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John Hope

Georgia
June 2, 1868 - Augusta, Atlanta

Morehouse College and Atlanta University each once had a white president. John Hope changed that.
Hope was born in Augusta in 1868 to a white father and free-born black mother. After graduating from Brown University, Hope taught first in Nashville. He married future black activist Lugenia Burns and moved to Atlanta to teach at Atlanta Baptist College. It became Morehouse College in 1913. He was appointed the school’s first black president in 1906.
Twenty-three years later, Hope became the first African-American president of Atlanta University, the first graduate school for black students in the country. He allied with fellow teacher W.E.B. DuBois in opposing Booker T. Washington’s call for blacks to forego social and political equality in favor of economic advancement. He was active in DuBois’s Niagara Movement—the forerunner of the NAACP—and he helped DuBois form that organization as well.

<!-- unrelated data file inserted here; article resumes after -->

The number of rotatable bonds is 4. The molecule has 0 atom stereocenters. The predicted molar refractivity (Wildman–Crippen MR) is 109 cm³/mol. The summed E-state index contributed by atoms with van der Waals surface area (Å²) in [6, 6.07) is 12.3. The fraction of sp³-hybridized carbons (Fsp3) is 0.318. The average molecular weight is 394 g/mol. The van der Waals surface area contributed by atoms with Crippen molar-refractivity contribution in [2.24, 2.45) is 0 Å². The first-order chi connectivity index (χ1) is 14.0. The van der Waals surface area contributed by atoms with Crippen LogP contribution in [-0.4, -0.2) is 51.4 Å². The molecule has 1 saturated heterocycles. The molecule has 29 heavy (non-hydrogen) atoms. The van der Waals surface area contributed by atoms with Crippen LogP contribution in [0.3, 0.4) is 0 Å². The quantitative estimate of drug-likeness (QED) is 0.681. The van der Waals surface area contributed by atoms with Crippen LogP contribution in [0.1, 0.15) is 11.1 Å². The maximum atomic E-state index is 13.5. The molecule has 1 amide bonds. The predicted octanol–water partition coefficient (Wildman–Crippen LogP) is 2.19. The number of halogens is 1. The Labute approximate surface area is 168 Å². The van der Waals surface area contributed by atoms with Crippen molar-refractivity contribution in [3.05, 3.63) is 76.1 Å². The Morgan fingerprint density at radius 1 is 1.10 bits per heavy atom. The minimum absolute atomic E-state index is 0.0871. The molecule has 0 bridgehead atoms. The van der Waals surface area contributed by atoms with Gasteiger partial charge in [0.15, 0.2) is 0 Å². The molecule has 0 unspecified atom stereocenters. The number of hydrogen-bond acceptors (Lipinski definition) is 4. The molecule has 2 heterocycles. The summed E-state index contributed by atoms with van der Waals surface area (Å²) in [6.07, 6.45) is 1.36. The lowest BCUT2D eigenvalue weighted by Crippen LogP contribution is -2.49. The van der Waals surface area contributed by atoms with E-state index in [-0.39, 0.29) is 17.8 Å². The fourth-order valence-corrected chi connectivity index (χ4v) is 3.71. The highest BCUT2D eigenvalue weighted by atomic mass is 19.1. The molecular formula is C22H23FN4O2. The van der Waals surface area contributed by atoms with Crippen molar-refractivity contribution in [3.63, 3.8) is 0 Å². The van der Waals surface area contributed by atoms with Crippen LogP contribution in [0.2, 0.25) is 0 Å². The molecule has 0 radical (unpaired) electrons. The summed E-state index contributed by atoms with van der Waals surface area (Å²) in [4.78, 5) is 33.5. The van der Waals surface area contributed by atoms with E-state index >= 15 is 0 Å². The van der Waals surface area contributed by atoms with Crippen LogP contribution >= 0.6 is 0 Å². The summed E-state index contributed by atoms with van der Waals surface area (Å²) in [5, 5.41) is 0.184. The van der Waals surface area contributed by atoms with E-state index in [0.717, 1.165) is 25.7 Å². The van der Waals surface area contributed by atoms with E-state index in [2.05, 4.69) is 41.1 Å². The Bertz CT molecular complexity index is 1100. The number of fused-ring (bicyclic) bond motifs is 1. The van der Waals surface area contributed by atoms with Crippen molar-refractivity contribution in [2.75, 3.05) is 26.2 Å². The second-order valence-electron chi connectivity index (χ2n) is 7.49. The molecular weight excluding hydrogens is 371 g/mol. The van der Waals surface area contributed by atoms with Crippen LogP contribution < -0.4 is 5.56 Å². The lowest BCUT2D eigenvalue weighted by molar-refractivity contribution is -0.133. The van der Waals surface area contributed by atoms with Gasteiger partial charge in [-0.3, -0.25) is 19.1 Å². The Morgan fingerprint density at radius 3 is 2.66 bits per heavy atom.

One of the most influential African-American leaders and educators of the 20th century was born in Augusta on June 2, 1868, Today in Georgia History.

Fast Fact

Hope Hall at Morehouse College is named after John Hope.

Today in Georgia History is a joint collaboration of the Georgia Historical Society & Georgia Public Broadcasting.